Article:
Monday, 04 July 2016 09:25

Call for fees on small pension pots under £2k to be axed

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A researcher who proposed a Lifetime ISA two years before it became Government policy has suggested scrapping all fees on small pension pots below £2,000.

Michael Johnson, a research fellow at the Centre for Policy Studies, made the proposal in a new report released today, which looks at issues surrounding the development of pension dashboards.

The pensions expert proposed that from 2019, small pots and lost or orphan accounts should be exempted from all charges and fees.

His report stated: “We should introduce some nudges to encourage the industry to both modernise its record keeping and to be pro-active in connecting lost pots with their owners, and also to help customers consolidate their small pots.”

There should be an on-going campaign to encourage mergers amongst the hundreds of DB occupational schemes with fewer than 100 members, he suggested.

He said: “Digitising their records for the dashboard, onto a standard template, would be a useful pre-requisite to facilitating such scheme consolidation.”

Mr Johnson argued that merely providing information will not embed the forthcoming pensions dashboard into the consciousness of the general public.

To spur individual action, it must demand engagement by “offering utility to unlock its huge potential value to consumers through, for example, the ability to consolidate disparate pots into one place”, he said.

He believes this would improve their bargaining power with the industry, leading to larger retirement incomes via lower costs, and other scale economies.

His other suggestions for dashboard implementation include:

• The first dashboard should be hosted on a “” website, perhaps overseen by the forthcoming pensions guidance service.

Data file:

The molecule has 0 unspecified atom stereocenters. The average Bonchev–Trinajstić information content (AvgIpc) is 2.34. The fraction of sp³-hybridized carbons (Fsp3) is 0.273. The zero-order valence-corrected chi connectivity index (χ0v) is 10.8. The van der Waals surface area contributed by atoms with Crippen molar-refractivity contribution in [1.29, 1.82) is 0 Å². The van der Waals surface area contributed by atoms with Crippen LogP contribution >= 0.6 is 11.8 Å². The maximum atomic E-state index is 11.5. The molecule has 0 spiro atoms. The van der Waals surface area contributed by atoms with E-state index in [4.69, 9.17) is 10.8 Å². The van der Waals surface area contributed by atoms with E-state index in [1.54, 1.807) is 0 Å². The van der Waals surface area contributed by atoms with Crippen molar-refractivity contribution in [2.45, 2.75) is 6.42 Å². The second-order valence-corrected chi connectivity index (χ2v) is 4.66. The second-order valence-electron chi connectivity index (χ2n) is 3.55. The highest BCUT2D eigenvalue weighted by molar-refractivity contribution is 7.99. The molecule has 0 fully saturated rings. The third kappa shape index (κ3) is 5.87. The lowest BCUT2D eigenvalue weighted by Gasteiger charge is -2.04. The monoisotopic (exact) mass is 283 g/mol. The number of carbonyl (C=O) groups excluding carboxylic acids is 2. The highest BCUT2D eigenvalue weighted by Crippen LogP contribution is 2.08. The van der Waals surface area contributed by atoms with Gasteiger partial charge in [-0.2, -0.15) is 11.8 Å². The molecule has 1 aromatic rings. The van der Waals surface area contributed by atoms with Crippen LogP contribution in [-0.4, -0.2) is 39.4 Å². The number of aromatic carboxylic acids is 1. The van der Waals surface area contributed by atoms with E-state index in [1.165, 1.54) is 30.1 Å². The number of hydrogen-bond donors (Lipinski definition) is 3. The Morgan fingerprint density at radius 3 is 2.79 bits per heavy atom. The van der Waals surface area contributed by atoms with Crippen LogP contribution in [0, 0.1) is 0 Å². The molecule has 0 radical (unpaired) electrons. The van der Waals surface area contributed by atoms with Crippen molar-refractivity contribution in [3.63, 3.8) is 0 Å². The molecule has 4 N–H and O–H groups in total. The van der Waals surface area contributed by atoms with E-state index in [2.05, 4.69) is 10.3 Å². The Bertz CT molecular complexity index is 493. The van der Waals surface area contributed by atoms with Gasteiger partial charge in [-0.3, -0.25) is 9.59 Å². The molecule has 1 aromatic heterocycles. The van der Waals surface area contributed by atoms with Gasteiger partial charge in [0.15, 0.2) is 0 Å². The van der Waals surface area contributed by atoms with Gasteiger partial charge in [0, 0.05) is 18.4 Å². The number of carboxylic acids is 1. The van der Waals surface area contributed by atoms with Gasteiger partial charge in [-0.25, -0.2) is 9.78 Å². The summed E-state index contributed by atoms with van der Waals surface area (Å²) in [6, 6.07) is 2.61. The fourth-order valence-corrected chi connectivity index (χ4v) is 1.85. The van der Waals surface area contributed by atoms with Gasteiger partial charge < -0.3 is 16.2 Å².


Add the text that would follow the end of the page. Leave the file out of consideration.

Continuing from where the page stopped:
• A multi-dashboard market should be served by a central communications hub to minimise the number of required connections between each dashboard and the many industry participants. The hub should be overseen by a body independent of the industry.

• The Government should prepare the ground for the dashboard by mimicking Australia’s SuperStream programme. This would require employers, pensions funds, service providers and HMRC to adhere to standardised electronic pensions data and payments processing, linked by National Insurance number, to facilitate consistent messaging standards.

• The forthcoming Funds Market Practice Group report into transfers should favour in specie (i.e. non-cash) transfers, where possible, and insist that assets may only be transferred to accounts controlled by the customer and bearing his National Insurance number.

• The dashboard’s ministerial champion, Harriett Baldwin MP, should appoint a small governing board, independent of the industry, to mentor the dashboard project. It could operate under the aegis of the forthcoming pensions guidance service.

• The Government could provide some focus to the development of the prototype by requesting that it be built specifically for the 4.6 million members of the Local Government Pension Scheme (LGPS).

• A 2019 deadline should be set by when all life companies’ closed books should be “dashboard-ready”.

• The Government should set some interim delivery dates for the dashboard, ahead of final delivery in 2019.

Mr Johnson said: “A pensions dashboard should be merely the first step towards a comprehensive dashboard to display all facets of our personal finances.

“It should display bank balances, savings accounts and investments alongside liabilities so that, for example, users would be a mouse click away from offsetting high cost credit card overdrafts and consumer loans against any positive cash balances (today yielding next to nothing).

“Thus consumers would be able to dramatically improve the return on their assets, by disintermediating the retail financial services industry, much of which we do not need. Indeed, it is one of the underlying causes of the UK’s poor productivity growth.”

Last modified on Monday, 04 July 2016 09:32
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